While the French occupied Native American land in the Great Lakes Region, they would trade with the Ottawa, the Ojibwa, and the Potawatomi, and allow them inside their forts, including the famous Fort Detroit which Pontiac took residence by. When the war was over, the Treaty of Paris signed over all Native American lands held by the French over to the English, causing Pontiac and his people to fear the loss of their traditional ally and the flooding of British settlers into the Great Lakes Region.

Pontiac and his entourage meeting with Maj. Robert Rogers and his troops; lithograph from James Wimer, Events in Indian History (1841).

In 1763, just after the war’s end, Pontiac met with a British Major by the name of Robert Rogers; a veteran of the French and Indian War who formed the infamous Roger’s Rangers, who were meant for raiding and close combat behind enemy lines. Rogers was on his way to occupy Fort Michilimackinac and several other outposts and forts in the region that had been surrendered by the French. Though dissatisfied with the presence of those he had been fighting against, Pontiac agreed to allow the British troops through his land unmolested, provided that he and his people are treated with respect.[2]

Rogers described his meeting with Pontiac in his journal. He wrote, “Ponteack is the current King or Emperor…He puts on an air of majesty and princely grandeur and is greatly revered by his subjects…He assured me, that he was inclined to live peaceably with the English while they used him as he deserved…but intimated, that, if they treated him with neglect, he should shut up the way, and exclude them from it.”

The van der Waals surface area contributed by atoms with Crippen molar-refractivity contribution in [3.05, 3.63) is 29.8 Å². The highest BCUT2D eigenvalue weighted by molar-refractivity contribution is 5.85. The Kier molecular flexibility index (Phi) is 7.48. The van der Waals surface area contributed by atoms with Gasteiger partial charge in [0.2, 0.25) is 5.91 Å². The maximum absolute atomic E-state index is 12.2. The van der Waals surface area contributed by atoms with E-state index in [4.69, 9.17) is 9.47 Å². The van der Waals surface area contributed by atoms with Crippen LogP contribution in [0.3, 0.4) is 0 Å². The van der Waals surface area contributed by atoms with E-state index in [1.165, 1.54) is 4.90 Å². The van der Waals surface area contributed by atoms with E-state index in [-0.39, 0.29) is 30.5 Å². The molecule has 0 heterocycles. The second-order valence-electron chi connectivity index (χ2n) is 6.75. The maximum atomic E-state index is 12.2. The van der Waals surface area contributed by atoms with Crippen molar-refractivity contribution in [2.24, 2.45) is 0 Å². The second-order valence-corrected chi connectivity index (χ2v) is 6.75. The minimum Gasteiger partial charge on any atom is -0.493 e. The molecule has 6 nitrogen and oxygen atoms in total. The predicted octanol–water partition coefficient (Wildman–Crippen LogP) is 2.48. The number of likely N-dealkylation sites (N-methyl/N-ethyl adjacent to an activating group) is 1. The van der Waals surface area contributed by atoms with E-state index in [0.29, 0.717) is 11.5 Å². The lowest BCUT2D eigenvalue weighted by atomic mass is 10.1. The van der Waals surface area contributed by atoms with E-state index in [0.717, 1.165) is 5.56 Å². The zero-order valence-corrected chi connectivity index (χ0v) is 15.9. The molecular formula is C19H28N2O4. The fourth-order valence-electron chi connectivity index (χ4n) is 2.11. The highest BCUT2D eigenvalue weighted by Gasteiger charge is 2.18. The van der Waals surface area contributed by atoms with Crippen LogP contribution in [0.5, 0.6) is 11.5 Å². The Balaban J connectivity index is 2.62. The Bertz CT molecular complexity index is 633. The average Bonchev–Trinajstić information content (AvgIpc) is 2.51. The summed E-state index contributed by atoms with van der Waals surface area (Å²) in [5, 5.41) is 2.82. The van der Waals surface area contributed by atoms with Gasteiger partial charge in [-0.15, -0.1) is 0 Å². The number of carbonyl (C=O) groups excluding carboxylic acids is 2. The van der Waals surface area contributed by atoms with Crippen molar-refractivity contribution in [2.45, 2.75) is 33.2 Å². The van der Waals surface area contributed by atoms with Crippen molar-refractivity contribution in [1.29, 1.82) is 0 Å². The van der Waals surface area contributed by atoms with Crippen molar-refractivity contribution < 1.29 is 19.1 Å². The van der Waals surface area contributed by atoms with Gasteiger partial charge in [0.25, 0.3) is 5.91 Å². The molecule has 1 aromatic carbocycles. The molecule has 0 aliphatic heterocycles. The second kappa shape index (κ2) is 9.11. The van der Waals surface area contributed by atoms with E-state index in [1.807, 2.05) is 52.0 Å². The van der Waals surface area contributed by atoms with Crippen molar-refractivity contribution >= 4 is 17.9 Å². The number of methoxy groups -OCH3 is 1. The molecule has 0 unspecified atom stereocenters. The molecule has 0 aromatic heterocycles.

It was not long after their meeting that Chief Pontiac came to realize that the British would ignore his warning. American Indians were not allowed inside their forts, as the French had allowed before. British General Jeffrey Amherst, who was the architect of the British-Indian policy, cut back on the provisions that the French had supplied Indians with, considering them to be bribes. They no longer supplied them with arms, rationed food, and required all trading to take place at faraway designated trading posts.